Whether you’re just starting out with writing, or whether you’re a seasoned pro picking up your pen again after a dry spell, you might have discovered just how daunting that blank page can be. Sitting down and putting words on paper (or on a computer screen) can be a huge effort. No wonder writers find themselves engaging in displacement activities: checking emails, Twittering, even the housework can seem more attractive than writing.
Over several years of writing fiction and non-fiction, I’ve found that writing really is a habit. If I write every day (or at least most days), I find the words flowing easily; if I take a writing vacation for a few weeks, it’s much harder to get back into writing.
Here are some ways you can help yourself build the writing habit:
1. Write Something Each Day
One of the most common tips from established authors to aspiring authors is to “write every day”. This is powerful advice: a daily action quickly becomes established in your routine, and, if you’re working on a book or other long project, writing every day helps build momentum.
You might have days when you’re burnt out, exhausted, or hectically busy. That’s fine. Even if you can only manage a single sentence, just write something every day.
2. Set Yourself Targets
There’s no one right way to set yourself writing targets: different authors like different methods. You might want to consider a couple of things, though:
1. Published authors have deadlines – and, as any student pulling an all-nighter knows, deadlines are a great way of concentrating the mind. So why not set yourself a firm completion date for your current work in progress?
2. Give yourself a daily target. Some writers have a word target (eg. 500 words per day), others prefer to write for a set period of time (eg. half an hour). Try both, and see which works best for you.
If you don’t have any sort of deadline or target, it’s easy to put off writing until another day. Try posting your targets near your desk, so that you’ll see them while you’re working, or keep track of your progress using a blog, Facebook or Twitter.
3. Join a Writers’ Circle or Group
I’ve been a member of several different writers’ groups over the past decade. Without exception, they’ve encouraged me to write more, and they’ve helped me to improve my writing immensely. Meeting regularly with other writers, and sharing work-in-progress, can motivate you to finish and polish pieces to submit to the group.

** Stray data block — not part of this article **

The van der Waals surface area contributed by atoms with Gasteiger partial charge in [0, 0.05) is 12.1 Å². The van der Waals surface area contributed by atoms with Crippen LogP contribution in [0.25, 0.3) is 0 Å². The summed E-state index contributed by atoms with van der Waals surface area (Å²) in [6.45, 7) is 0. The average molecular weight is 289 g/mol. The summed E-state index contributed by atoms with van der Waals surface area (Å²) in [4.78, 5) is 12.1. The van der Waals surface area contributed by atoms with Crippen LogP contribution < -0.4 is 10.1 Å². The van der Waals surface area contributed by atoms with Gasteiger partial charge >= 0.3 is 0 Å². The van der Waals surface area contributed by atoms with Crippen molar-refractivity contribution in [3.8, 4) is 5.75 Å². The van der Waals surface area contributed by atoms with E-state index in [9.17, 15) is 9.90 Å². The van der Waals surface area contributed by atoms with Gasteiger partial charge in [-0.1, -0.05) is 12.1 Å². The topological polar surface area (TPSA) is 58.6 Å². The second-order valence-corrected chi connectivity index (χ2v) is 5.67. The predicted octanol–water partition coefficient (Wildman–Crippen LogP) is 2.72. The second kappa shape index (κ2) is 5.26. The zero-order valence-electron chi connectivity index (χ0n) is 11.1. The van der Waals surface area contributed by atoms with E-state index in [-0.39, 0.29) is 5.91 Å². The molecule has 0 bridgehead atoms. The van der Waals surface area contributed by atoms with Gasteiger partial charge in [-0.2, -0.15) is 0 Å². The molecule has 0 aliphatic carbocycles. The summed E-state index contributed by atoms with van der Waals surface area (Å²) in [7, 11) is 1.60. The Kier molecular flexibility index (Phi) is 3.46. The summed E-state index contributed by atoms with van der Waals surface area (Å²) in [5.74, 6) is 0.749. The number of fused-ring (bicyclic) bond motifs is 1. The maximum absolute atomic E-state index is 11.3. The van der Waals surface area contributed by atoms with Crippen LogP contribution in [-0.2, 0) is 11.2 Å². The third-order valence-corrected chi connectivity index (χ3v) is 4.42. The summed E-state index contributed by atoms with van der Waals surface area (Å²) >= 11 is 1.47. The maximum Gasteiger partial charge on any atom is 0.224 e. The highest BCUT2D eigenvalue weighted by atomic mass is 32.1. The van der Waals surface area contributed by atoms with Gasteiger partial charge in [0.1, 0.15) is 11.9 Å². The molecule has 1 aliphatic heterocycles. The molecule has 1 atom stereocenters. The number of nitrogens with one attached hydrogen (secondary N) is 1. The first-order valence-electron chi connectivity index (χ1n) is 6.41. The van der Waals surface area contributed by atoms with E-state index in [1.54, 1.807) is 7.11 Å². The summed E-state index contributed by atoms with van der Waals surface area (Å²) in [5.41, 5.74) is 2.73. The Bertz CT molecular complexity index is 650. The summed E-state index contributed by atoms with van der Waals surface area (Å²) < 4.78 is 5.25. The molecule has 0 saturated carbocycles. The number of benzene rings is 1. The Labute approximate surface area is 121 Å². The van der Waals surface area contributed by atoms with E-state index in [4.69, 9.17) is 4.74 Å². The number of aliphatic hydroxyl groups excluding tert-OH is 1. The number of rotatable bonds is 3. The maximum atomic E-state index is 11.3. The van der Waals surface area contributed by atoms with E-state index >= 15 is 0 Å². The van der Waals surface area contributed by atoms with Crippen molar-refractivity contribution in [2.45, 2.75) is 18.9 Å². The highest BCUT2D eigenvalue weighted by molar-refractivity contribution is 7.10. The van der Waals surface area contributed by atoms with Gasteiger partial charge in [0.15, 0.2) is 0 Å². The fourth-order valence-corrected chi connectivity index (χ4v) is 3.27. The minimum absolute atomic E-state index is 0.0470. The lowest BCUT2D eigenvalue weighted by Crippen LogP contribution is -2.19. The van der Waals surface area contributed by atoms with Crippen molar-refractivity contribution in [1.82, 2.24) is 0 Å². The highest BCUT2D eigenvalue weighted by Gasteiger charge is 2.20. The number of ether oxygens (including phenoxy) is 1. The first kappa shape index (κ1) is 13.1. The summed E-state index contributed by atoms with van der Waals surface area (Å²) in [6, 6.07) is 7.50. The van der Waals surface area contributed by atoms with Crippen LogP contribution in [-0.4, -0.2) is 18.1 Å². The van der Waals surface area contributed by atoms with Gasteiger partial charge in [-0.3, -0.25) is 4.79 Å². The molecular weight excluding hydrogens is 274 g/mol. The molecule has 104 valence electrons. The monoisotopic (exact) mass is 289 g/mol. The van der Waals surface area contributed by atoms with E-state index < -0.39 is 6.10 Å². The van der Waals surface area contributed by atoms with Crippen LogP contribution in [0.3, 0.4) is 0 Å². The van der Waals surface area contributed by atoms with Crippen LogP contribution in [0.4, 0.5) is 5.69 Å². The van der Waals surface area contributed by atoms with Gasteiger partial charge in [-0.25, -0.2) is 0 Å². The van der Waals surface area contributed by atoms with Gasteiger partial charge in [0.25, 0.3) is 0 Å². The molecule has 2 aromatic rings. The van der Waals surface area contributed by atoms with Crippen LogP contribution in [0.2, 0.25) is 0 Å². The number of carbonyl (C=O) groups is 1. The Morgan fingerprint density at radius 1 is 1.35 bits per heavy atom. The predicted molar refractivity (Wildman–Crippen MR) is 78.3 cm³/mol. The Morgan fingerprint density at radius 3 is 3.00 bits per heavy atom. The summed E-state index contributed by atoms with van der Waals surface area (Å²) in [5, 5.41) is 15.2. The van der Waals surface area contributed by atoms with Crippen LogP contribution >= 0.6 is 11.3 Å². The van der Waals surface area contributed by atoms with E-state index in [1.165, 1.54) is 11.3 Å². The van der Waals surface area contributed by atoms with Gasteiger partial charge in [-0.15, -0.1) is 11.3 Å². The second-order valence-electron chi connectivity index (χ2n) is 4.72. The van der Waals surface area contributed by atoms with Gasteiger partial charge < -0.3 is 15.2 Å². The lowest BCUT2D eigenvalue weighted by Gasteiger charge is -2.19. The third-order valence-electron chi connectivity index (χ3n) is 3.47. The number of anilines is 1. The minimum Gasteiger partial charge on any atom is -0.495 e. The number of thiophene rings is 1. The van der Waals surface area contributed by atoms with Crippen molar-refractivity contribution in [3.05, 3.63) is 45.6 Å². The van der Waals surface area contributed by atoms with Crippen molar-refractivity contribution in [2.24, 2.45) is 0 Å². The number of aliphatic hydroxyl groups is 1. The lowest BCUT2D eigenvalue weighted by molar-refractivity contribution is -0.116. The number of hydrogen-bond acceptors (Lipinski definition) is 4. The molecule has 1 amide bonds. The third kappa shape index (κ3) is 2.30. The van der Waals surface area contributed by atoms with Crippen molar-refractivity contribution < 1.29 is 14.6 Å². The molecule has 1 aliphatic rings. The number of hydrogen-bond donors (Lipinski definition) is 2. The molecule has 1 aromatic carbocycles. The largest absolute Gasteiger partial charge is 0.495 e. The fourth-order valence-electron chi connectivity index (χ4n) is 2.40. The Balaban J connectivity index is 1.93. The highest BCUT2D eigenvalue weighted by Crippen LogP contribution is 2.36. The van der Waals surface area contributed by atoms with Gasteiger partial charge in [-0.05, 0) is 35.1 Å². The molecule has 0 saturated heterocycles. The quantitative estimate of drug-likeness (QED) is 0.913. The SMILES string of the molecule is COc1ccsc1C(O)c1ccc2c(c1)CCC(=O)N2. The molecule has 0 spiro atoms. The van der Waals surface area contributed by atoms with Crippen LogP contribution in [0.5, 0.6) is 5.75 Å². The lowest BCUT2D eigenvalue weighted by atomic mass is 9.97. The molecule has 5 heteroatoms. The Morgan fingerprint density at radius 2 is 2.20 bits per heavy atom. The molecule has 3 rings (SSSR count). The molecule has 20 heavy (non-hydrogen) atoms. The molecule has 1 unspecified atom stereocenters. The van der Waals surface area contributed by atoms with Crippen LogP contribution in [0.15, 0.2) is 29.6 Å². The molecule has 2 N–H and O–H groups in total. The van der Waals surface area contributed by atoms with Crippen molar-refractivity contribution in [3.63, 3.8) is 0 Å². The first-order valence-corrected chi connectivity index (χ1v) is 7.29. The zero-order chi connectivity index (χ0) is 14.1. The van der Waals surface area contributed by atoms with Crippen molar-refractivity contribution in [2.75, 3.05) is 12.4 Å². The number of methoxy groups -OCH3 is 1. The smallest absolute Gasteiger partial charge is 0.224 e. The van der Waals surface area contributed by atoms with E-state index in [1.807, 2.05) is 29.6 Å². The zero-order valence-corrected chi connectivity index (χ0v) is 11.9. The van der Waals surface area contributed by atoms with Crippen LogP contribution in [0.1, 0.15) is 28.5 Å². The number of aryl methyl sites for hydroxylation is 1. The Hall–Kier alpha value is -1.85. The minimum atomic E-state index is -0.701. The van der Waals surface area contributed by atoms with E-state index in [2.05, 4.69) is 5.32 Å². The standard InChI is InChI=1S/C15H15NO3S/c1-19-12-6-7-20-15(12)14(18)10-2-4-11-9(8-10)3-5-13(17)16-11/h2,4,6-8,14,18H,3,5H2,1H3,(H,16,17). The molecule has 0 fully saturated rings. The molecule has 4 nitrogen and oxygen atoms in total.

Most writing groups focus on fiction and/or poetry: if you’re a non-fiction writer, you may be able to find or form a group with similar interests, though.
If you’ve got the money and time to devote to it, an evening course or a creative writing or journalism degree is a powerful way to give writing a priority in your life. With assignments and group workshops, you’ll find that you pretty much have to get into the writing habit!
4. Keep a Notebook With You
This is another piece of popular advice – carry a notebook. This isn’t just in case you have a great idea whilst in the car or out for a walk: I find that I’m rarely struck with inspiration out of the blue, but that little scraps of time (waiting for trains, standing in line at the post office) can be fruitfully used to brainstorm.
If you’re really short on time, scribbling in a notebook whenever you end up waiting around somewhere can squeeze at least a few minutes of writing into each day.
5. Call Yourself a Writer
Many beginning and even established writers are reluctant to call themselves “a writer”. We often feel that we should be earning money or writing professionally in order to use the title. In reality, though, a writer is simply someone who writes! You’re a writer, so use your title with pride – don’t wait until you’ve got that book deal or even that first paid gig.
Calling yourself a writer isn’t just about having something interesting to say at parties. If you regularly introduce yourself to people as a writer, you’ll become more and more comfortable with this identity. Plus, you’ll feel more motivated to write (after all, that’s what writers do)
Have you got the writing habit – or are you still on your way to making writing a regular focus in your life?
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